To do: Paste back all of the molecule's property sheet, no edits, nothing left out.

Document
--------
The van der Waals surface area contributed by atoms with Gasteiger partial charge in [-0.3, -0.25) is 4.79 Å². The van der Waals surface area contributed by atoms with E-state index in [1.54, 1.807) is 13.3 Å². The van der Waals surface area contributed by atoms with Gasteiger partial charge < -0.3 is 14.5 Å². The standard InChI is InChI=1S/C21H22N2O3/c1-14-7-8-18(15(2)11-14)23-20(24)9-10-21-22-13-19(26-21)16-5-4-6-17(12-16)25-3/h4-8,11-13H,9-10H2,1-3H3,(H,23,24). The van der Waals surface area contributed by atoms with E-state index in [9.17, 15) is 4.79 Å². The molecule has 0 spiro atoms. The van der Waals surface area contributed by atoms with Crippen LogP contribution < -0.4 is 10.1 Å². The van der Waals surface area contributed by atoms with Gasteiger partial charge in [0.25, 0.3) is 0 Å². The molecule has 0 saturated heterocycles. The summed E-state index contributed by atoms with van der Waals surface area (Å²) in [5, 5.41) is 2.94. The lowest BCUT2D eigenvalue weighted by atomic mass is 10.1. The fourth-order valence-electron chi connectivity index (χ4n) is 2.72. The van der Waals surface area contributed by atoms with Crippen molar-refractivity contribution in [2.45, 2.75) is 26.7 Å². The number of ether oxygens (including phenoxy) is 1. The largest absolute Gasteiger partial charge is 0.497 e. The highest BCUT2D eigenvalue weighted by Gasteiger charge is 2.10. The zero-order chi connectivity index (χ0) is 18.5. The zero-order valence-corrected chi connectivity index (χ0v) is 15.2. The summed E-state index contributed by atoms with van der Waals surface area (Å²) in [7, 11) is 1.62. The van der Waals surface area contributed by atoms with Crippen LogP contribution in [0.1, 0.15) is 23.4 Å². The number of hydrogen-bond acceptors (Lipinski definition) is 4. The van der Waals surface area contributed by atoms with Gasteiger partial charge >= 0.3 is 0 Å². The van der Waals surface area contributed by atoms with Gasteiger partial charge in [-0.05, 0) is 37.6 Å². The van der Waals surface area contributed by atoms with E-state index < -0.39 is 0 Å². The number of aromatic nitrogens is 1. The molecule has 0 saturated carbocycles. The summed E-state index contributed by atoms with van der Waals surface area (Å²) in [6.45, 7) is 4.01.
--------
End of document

The van der Waals surface area contributed by atoms with Gasteiger partial charge in [-0.3, -0.25) is 4.79 Å². The van der Waals surface area contributed by atoms with E-state index in [1.54, 1.807) is 13.3 Å². The van der Waals surface area contributed by atoms with Gasteiger partial charge < -0.3 is 14.5 Å². The standard InChI is InChI=1S/C21H22N2O3/c1-14-7-8-18(15(2)11-14)23-20(24)9-10-21-22-13-19(26-21)16-5-4-6-17(12-16)25-3/h4-8,11-13H,9-10H2,1-3H3,(H,23,24). The van der Waals surface area contributed by atoms with E-state index in [9.17, 15) is 4.79 Å². The molecule has 0 spiro atoms. The van der Waals surface area contributed by atoms with Crippen LogP contribution < -0.4 is 10.1 Å². The van der Waals surface area contributed by atoms with Gasteiger partial charge in [0.25, 0.3) is 0 Å². The molecule has 0 saturated heterocycles. The summed E-state index contributed by atoms with van der Waals surface area (Å²) in [5, 5.41) is 2.94. The lowest BCUT2D eigenvalue weighted by atomic mass is 10.1. The fourth-order valence-electron chi connectivity index (χ4n) is 2.72. The van der Waals surface area contributed by atoms with Crippen molar-refractivity contribution in [2.45, 2.75) is 26.7 Å². The number of ether oxygens (including phenoxy) is 1. The largest absolute Gasteiger partial charge is 0.497 e. The highest BCUT2D eigenvalue weighted by Gasteiger charge is 2.10. The zero-order chi connectivity index (χ0) is 18.5. The zero-order valence-corrected chi connectivity index (χ0v) is 15.2. The summed E-state index contributed by atoms with van der Waals surface area (Å²) in [7, 11) is 1.62. The van der Waals surface area contributed by atoms with Crippen LogP contribution in [0.1, 0.15) is 23.4 Å². The number of hydrogen-bond acceptors (Lipinski definition) is 4. The van der Waals surface area contributed by atoms with Gasteiger partial charge >= 0.3 is 0 Å². The van der Waals surface area contributed by atoms with Gasteiger partial charge in [-0.05, 0) is 37.6 Å². The van der Waals surface area contributed by atoms with E-state index < -0.39 is 0 Å². The number of aromatic nitrogens is 1. The molecule has 0 saturated carbocycles. The summed E-state index contributed by atoms with van der Waals surface area (Å²) in [6.45, 7) is 4.01.